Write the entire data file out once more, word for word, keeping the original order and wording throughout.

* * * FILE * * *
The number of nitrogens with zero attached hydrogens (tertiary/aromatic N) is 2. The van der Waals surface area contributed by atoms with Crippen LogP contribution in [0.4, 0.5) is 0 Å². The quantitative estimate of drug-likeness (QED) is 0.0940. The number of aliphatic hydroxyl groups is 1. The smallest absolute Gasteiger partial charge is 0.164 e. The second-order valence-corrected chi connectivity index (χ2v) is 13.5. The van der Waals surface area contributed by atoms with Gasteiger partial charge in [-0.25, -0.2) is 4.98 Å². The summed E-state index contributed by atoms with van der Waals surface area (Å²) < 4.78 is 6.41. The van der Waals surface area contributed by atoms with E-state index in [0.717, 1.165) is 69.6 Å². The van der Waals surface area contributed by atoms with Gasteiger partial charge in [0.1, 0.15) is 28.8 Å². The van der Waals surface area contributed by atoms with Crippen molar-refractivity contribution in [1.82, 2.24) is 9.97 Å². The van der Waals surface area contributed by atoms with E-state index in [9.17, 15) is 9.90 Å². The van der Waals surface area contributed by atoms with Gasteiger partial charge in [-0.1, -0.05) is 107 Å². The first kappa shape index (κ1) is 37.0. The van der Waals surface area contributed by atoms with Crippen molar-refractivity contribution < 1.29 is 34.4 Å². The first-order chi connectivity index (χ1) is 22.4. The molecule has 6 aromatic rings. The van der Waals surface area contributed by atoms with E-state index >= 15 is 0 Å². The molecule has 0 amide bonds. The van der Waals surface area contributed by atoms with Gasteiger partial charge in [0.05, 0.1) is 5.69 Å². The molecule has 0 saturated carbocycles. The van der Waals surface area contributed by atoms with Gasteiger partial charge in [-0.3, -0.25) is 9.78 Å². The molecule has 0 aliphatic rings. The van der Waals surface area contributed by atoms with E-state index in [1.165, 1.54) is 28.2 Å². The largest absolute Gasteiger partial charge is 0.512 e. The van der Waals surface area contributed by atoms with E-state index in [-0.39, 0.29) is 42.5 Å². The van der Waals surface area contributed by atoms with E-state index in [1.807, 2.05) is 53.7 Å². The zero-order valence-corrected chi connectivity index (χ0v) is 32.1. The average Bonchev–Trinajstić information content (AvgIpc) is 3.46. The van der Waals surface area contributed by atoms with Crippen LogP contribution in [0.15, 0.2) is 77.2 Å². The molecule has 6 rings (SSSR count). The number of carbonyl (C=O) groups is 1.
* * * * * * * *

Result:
The number of nitrogens with zero attached hydrogens (tertiary/aromatic N) is 2. The van der Waals surface area contributed by atoms with Crippen LogP contribution in [0.4, 0.5) is 0 Å². The quantitative estimate of drug-likeness (QED) is 0.0940. The number of aliphatic hydroxyl groups is 1. The smallest absolute Gasteiger partial charge is 0.164 e. The second-order valence-corrected chi connectivity index (χ2v) is 13.5. The van der Waals surface area contributed by atoms with Gasteiger partial charge in [-0.25, -0.2) is 4.98 Å². The summed E-state index contributed by atoms with van der Waals surface area (Å²) < 4.78 is 6.41. The van der Waals surface area contributed by atoms with E-state index in [0.717, 1.165) is 69.6 Å². The van der Waals surface area contributed by atoms with Gasteiger partial charge in [0.1, 0.15) is 28.8 Å². The van der Waals surface area contributed by atoms with Crippen molar-refractivity contribution in [1.82, 2.24) is 9.97 Å². The van der Waals surface area contributed by atoms with E-state index in [9.17, 15) is 9.90 Å². The van der Waals surface area contributed by atoms with Gasteiger partial charge in [-0.1, -0.05) is 107 Å². The first kappa shape index (κ1) is 37.0. The van der Waals surface area contributed by atoms with Crippen molar-refractivity contribution < 1.29 is 34.4 Å². The first-order chi connectivity index (χ1) is 22.4. The molecule has 6 aromatic rings. The van der Waals surface area contributed by atoms with E-state index >= 15 is 0 Å². The molecule has 0 amide bonds. The van der Waals surface area contributed by atoms with Gasteiger partial charge in [0.05, 0.1) is 5.69 Å². The molecule has 0 saturated carbocycles. The van der Waals surface area contributed by atoms with Gasteiger partial charge in [-0.3, -0.25) is 9.78 Å². The molecule has 0 aliphatic rings. The van der Waals surface area contributed by atoms with E-state index in [1.165, 1.54) is 28.2 Å². The largest absolute Gasteiger partial charge is 0.512 e. The van der Waals surface area contributed by atoms with E-state index in [-0.39, 0.29) is 42.5 Å². The van der Waals surface area contributed by atoms with E-state index in [1.807, 2.05) is 53.7 Å². The zero-order valence-corrected chi connectivity index (χ0v) is 32.1. The average Bonchev–Trinajstić information content (AvgIpc) is 3.46. The van der Waals surface area contributed by atoms with Crippen LogP contribution in [0.15, 0.2) is 77.2 Å². The molecule has 6 rings (SSSR count). The number of carbonyl (C=O) groups is 1.